In 1799, the British naturalist Dr George Shaw was presented with the preserved body of what he would later name a “platypus”, a chimeric creature so extraordinary that he was immediately sure it was a prank created by some opium-addled taxidermist.
And history, we’ve learned, repeats itself.
This time, the Platypus is the name of another aquatic creature, a watercraft that is part trimaran, part diving platform, and part, well, underwater motorcycle? Semi-submerged zeppelin? Aquatic Falcor?
The bright-blue Platypus prototype has been in the water since 2013, a proof-of-concept that’s managed to get quite a few people — both individuals and tourism entrepreneurs — excited about a rather more luxurious version of Snuba. The upcoming production model, designed by French naval architects Van Peteghem Lauriot Prévost, is expected to take that working idea to a smarter and more seaworthy iteration, with speed and stability optimized by VPLP’s experience designing racing boats.
In port, the Platypus resembles a conventional boat, with two broad pontoons at either side and piloted from a platform in the rear. In the center is a third cylinder — this one submersible, upon which two riders straddle as they might a personal watercraft. The vessel is seaworthy enough to reach lovely dive spots (assuming one starts in the Bahamas and not Birmingham) at about 12 knots, and when it does, that center structure pivots downward, turning the riders into divers, submerging them a few feet below the surface for a view of the underside of the waves.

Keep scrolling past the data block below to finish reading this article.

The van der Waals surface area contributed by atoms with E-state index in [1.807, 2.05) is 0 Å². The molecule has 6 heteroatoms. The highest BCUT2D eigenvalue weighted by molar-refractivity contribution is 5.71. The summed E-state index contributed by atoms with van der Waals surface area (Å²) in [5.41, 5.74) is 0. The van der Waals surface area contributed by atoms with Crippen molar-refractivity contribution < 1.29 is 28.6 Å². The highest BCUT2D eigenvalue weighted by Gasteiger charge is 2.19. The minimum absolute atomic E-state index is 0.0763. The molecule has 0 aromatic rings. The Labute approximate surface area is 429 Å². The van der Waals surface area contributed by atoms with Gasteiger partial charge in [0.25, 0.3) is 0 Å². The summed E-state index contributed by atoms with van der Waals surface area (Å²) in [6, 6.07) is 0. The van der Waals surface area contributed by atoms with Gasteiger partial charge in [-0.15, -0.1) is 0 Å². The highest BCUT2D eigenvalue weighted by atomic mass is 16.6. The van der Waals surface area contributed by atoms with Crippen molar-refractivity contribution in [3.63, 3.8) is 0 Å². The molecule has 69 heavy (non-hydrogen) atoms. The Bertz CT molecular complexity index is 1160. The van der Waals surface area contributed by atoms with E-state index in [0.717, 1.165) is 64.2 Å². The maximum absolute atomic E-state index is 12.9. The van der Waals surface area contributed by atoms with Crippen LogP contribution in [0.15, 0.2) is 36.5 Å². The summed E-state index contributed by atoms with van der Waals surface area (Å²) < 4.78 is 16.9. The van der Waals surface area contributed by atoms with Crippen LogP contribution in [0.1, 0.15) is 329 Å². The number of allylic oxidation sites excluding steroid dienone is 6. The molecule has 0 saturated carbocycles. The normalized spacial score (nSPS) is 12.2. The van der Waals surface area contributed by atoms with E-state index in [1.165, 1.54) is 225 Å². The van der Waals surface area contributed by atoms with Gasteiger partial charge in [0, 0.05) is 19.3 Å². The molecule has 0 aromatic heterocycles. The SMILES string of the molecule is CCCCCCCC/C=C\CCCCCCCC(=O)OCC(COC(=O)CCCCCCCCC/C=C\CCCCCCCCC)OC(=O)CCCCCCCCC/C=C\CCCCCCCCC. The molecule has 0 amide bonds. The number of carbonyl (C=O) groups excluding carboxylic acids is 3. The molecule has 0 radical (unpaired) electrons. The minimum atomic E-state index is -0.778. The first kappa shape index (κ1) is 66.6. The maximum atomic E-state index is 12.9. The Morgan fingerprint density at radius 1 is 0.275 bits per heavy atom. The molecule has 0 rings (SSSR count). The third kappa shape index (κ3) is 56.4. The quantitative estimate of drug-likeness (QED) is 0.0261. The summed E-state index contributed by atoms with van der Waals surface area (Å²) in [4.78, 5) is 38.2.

These undersea explorers are fitted with full-face masks and hoses from a topside air compressor, and secured to their sea mount with a simple (and easily releasable) seatbelt. The front diver can then use joysticks to steer the Platypus to any reef, rock, or wreck at 3 knots, which we’re sure is quite fast enough. This rethinking of the snorkelverse opens up the diving world to the inexperienced, the disabled, and anyone else who likes a bit of vehicular backup when in unfamiliar territory.
The Platypus can be powered by two electric or petrol engines, depending on desired range and roughness of the seas. Options include a 360-degree camera setup, a communications system, a digital periscope, a sundeck, wi-fi, GPS navigation, and — for an extra bit of security — a shark cage. Available in three models, the entry level Platypus will cost €60,000 (about £50,000, or $66,000) when it launches next year.
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